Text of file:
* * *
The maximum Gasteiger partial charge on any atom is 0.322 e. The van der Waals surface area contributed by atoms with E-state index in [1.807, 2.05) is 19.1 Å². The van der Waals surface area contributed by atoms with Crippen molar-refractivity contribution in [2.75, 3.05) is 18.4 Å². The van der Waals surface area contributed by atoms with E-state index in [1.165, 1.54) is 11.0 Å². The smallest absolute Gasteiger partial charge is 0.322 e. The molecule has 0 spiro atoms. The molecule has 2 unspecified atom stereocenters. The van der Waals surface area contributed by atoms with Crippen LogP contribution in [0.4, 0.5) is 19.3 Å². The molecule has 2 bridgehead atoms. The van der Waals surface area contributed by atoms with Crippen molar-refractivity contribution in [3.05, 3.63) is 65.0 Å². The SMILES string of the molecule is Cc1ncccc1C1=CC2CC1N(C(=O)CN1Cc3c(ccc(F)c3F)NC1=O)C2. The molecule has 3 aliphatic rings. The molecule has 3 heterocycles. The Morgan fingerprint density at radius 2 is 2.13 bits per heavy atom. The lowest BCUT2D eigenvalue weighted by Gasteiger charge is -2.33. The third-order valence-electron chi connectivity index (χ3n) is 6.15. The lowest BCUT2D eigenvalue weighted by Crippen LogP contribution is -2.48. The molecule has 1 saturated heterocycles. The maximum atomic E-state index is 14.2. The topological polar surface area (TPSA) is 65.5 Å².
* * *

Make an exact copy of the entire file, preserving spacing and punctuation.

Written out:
The maximum Gasteiger partial charge on any atom is 0.322 e. The van der Waals surface area contributed by atoms with E-state index in [1.807, 2.05) is 19.1 Å². The van der Waals surface area contributed by atoms with Crippen molar-refractivity contribution in [2.75, 3.05) is 18.4 Å². The van der Waals surface area contributed by atoms with E-state index in [1.165, 1.54) is 11.0 Å². The smallest absolute Gasteiger partial charge is 0.322 e. The molecule has 0 spiro atoms. The molecule has 2 unspecified atom stereocenters. The van der Waals surface area contributed by atoms with Crippen LogP contribution in [0.4, 0.5) is 19.3 Å². The molecule has 2 bridgehead atoms. The van der Waals surface area contributed by atoms with Crippen molar-refractivity contribution in [3.05, 3.63) is 65.0 Å². The SMILES string of the molecule is Cc1ncccc1C1=CC2CC1N(C(=O)CN1Cc3c(ccc(F)c3F)NC1=O)C2. The molecule has 3 aliphatic rings. The molecule has 3 heterocycles. The Morgan fingerprint density at radius 2 is 2.13 bits per heavy atom. The lowest BCUT2D eigenvalue weighted by Gasteiger charge is -2.33. The third-order valence-electron chi connectivity index (χ3n) is 6.15. The lowest BCUT2D eigenvalue weighted by Crippen LogP contribution is -2.48. The molecule has 1 saturated heterocycles. The maximum atomic E-state index is 14.2. The topological polar surface area (TPSA) is 65.5 Å².